ANONYMOUS NEAPOLITAN CARAVAGGESQUE PAINTER
oil on canvas, 95×71 cm
Among the favourite motifs of painters who adapted themselves to the Caravaggesque novelties in the early Seventeenth century, Saint Jerome enjoys a privileged position. This saint from the fourth century, doctor of the Church and the first translator of the Bible from Greek and Hebrew into Latin, appears in countless canvases from the early decades of the Seventeenth century, inspired by the perturbing images painted by Merisi in his brief and tormented career. Moreover, the rendition of the old saint, his body withered and emaciated by study and penitence, was well suited to the meticulous investigations on the human body conducted by painters dedicated to the Caravaggesque tradition, with the aid of a grazing light in the darkness. In such studies the modulation of the shades of the complexions served as counterpoint to the intense red of the cloak and the glaring white of the book or a cranium, the attributes of the saint.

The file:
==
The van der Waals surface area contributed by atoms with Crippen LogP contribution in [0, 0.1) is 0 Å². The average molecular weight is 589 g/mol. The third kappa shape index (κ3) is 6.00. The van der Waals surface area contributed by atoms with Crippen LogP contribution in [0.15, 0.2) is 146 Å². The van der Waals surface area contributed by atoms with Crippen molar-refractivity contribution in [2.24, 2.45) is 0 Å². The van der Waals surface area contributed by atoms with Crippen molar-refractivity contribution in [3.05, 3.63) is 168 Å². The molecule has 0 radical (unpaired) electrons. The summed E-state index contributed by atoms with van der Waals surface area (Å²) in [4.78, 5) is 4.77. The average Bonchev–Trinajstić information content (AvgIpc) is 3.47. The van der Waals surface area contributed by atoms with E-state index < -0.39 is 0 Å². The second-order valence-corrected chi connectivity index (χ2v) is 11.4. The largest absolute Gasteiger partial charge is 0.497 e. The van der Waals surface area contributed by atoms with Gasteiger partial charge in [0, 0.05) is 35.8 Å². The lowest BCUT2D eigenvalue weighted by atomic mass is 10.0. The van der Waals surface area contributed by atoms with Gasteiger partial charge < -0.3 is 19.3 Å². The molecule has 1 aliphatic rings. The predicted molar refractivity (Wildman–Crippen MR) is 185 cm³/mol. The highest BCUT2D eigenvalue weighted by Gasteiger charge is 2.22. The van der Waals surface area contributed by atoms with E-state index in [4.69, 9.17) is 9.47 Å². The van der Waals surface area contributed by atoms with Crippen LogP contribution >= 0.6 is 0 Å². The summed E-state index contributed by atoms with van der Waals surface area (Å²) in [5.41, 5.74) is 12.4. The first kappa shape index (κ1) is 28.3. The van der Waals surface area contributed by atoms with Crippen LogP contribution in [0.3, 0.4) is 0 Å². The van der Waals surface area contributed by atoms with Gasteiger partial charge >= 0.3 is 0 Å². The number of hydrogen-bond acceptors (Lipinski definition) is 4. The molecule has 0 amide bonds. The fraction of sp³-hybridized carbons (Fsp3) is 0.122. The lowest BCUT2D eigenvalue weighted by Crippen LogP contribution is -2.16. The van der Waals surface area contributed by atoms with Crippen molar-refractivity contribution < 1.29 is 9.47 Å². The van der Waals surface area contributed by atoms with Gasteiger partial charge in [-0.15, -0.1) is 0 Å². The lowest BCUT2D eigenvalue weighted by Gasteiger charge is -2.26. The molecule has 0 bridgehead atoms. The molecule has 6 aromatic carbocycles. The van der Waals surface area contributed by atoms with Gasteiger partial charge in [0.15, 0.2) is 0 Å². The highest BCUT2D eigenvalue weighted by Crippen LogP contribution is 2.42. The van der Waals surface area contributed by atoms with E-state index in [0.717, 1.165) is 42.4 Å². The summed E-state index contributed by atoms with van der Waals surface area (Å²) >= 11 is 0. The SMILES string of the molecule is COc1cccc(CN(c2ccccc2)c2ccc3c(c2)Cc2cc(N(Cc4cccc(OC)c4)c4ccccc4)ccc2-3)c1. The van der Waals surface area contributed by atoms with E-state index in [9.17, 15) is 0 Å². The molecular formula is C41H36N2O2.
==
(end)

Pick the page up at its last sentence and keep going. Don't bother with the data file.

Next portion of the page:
Also this Saint Jerome is based on these chromatic accords, with pretty highlights created by the white pen, immersed in light, which stands out against the shaded breast, and skilful luminous reflections on the thick beard.
As to origins, this painting suggests a Southern Italian milieu, perhaps Naples, one of the areas in Italy which had been most profoundly influenced by the great master, who passed through the city on his long flight from Rome.